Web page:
Electric Dipole:
An electric dipole is a system in which two equal magnitude and opposite point charged particles are placed at a very short distance apart.
Electric Dipole Moment:
The product of magnitude of one point charged particle and the distance between the charges is called the 'electric dipole moment'. It is vector quantity and the direction of electric dipole moment is along the axis of the dipole pointing from negative charge to positive charge.

Electric Dipole 
Let us consider, the two charged particle, which has equal magnitude $+q$ coulomb and $q$ coulomb is placed at a distance of $2l$ in a dipole so the electric dipole moment is →
$\overrightarrow{p}=q\times \overrightarrow{2l}$ 
Unit: $Cm$ Or $Amperemetresec$
Dimension: $[ALT]$
Electric field intensity due to an Electric Dipole:
The electric field intensity due to an electric dipole can be measured at three different points:
 Electric field intensity at any point on the axis of an electric dipole
 Electric field intensity at any point on the equatorial line of an electric dipole
 Electric field intensity at any point on an electric dipole
1. Electric field intensity at any point on the axis of an electric dipole:
Let us consider, An electric dipole $AB$ made up of two charges of $q$ and
$+q$ coulomb are placed in a vacuum or air at a very small distance of $2l$. Let a point $P$ be on the axis of an electric dipole and place it at a distance $r$ from the center point $O$ of the electric dipole. Now put the test charged particle $q_{0}$ at point $P$ for the measurement of electric field intensity due to dipole's charge.

Electric field intensity at any point on the axis of an electric dipole 
So, Electric field intensity (magnitude only) at point $P$ due $+q$ charge of electric dipole
$ E_{+q}=\frac{1}{4\pi\epsilon}\frac{q}{(rl)^{2}} \qquad(1)$
Electric field intensity (magnitude only) at point $P$ due $q$ charge of electric dipole
$ E_{q}=\frac{1}{4\pi\epsilon_{0}}\frac{q}{(r+l)^{2}} \qquad(2)$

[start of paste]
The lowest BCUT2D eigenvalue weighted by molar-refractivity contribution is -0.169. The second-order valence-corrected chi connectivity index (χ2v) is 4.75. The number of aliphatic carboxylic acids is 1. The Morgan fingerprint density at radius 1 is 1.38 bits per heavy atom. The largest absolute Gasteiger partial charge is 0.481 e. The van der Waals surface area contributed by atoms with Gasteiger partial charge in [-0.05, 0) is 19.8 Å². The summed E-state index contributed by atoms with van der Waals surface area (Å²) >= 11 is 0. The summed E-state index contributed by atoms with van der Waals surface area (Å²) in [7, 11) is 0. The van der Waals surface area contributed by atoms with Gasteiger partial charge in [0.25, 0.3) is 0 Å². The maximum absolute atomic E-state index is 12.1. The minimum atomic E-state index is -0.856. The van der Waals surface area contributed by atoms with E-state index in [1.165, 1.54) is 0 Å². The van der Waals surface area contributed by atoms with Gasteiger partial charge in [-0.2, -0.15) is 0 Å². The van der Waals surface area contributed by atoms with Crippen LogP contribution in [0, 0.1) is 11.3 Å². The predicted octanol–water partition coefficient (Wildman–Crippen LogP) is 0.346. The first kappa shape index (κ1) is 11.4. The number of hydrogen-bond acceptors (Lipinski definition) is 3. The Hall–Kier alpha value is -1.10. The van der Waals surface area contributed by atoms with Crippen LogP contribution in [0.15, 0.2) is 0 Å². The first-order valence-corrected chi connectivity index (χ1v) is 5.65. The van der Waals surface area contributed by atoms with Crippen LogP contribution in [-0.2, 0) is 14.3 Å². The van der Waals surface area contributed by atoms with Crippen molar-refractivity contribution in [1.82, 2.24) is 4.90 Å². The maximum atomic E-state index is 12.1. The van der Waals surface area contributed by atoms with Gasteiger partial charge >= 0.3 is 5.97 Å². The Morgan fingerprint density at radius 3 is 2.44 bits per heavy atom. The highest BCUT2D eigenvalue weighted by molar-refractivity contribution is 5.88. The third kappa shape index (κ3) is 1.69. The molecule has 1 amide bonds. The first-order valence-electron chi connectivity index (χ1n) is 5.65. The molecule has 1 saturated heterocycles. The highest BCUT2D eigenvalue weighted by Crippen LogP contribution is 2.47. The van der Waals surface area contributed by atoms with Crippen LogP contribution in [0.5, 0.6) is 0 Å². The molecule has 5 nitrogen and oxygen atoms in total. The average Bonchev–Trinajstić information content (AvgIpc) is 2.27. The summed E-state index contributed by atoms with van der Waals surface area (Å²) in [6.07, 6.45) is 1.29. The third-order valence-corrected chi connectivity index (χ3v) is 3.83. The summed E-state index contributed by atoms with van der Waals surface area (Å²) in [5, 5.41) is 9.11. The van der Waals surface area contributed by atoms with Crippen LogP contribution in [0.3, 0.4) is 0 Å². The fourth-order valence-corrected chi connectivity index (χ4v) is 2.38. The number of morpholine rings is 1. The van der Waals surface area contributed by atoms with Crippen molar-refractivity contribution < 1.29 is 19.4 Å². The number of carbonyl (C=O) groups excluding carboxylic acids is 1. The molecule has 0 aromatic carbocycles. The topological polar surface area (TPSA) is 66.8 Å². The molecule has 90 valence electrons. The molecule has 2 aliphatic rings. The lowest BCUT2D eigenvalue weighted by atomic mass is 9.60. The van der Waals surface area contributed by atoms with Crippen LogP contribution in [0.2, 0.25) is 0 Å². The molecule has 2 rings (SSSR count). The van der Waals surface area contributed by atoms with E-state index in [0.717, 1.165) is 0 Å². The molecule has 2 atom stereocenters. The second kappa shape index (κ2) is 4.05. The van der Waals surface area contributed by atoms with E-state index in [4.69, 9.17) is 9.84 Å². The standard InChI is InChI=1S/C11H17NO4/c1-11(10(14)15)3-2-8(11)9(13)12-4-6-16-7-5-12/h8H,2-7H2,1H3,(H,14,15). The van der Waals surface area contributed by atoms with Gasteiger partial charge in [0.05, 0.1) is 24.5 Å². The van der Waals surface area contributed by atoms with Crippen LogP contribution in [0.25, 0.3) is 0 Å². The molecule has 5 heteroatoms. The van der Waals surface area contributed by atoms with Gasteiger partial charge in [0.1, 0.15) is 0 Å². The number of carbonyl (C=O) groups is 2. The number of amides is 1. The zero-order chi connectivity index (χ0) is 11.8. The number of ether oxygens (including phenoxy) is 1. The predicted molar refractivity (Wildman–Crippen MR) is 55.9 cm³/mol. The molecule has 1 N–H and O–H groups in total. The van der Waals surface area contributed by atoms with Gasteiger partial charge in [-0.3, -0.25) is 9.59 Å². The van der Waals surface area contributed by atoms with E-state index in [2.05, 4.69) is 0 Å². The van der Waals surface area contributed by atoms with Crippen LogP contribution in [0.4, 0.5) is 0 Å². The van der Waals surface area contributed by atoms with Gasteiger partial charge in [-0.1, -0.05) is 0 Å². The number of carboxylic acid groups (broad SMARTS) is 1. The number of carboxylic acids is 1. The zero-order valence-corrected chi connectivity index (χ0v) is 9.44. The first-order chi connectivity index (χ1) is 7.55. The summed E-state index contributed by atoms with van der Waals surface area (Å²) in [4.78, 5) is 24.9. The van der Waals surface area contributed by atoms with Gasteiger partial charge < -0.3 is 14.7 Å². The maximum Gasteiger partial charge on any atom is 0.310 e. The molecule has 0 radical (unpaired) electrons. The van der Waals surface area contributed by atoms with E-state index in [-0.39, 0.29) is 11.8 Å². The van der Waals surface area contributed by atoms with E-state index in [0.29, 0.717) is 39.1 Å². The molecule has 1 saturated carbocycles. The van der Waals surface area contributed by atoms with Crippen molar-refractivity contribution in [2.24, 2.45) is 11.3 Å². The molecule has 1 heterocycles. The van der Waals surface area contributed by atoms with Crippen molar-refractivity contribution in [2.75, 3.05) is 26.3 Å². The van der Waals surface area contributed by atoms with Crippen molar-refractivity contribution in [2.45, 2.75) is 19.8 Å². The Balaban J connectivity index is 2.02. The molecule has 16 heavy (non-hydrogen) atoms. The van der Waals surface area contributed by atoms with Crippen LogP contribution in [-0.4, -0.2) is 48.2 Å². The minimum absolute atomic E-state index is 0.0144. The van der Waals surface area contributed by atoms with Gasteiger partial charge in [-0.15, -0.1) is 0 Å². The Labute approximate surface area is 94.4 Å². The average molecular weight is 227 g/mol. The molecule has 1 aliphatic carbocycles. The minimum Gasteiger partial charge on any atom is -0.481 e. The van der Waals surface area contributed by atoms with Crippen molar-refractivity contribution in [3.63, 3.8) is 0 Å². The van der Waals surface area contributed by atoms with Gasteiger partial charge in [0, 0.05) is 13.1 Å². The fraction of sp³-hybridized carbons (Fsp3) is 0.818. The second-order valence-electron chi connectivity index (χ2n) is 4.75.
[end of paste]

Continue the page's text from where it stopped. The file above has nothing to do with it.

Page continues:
The net electric field at point $P$ due to an electric dipole
$ E=E_{+q}E_{q}\qquad(3)$
Subtitute the value of $E_{+q}$ and $E_{q}$ in equation $(3)$, Then the above equation $(3)$ can also be written as follows
$E=\frac{q}{4\pi\epsilon _{0}}\left [ \frac{1}{(rl)^{2}}\frac{1}{(r+l)^{2}} \right ]$
$ E=\frac{q}{4\pi\epsilon _{0}}\left [ \frac{(r+l)^{2}(rl)^{2}}{(r+l)^{2}(rl)^{2}} \right ]$
$ E=\frac{q}{4\pi\epsilon _{0}}\left [ \frac{(r^{2}+l^{2}+2lrr^{2}l^{2}+2lr)}{(r+l)^{2}(rl)^{2}} \right ]$
$ E=\frac{q}{4\pi\epsilon _{0}}\left [ \frac{4rl}{(r^{2}l^{2})^{2}} \right ]\qquad(4)$
Here $l \lt r $ so $l^{2} \lt \lt r^{2}$ therefore neglect the term $l^{2}$ in above equation $(4)$ so we can write above equation
$ E=\frac{q}{4\pi\epsilon _{0}}\left [ \frac{4rl}{(r^{2})^{2}} \right ]$
$E=\frac{1}{4\pi\epsilon _{0}}\left [ \frac{2p}{r^{3}} \right ]\qquad (5)$
This is the equation of electric field intensity at a point on the axis of an electric dipole.
The vector form of the above equation $(5)$ is
$\overrightarrow{E}=\frac{1}{4\pi\epsilon _{0}}\left [ \frac{2\overrightarrow{p}}{r^{3}} \right ]$

2. Electric field intensity at any point on the equatorial line of an electric dipole:
Let us consider, An electric dipole $AB$ made up of two charges of $+q$ and $q$ coulomb are placed in vacuum or air at a very small distance $2l$. Let a point $P$ be on the equatorial line of an electric dipole and place it at a distance $r$ from the center point $O$ of the electric dipole. Now put the test charged particle $q_{0}$ at point $P$ for the measurement of electric field intensity due to dipole's charge.
So, Electric field intensity (magnitude only) at point $P$ due $+q$ charge of electric dipole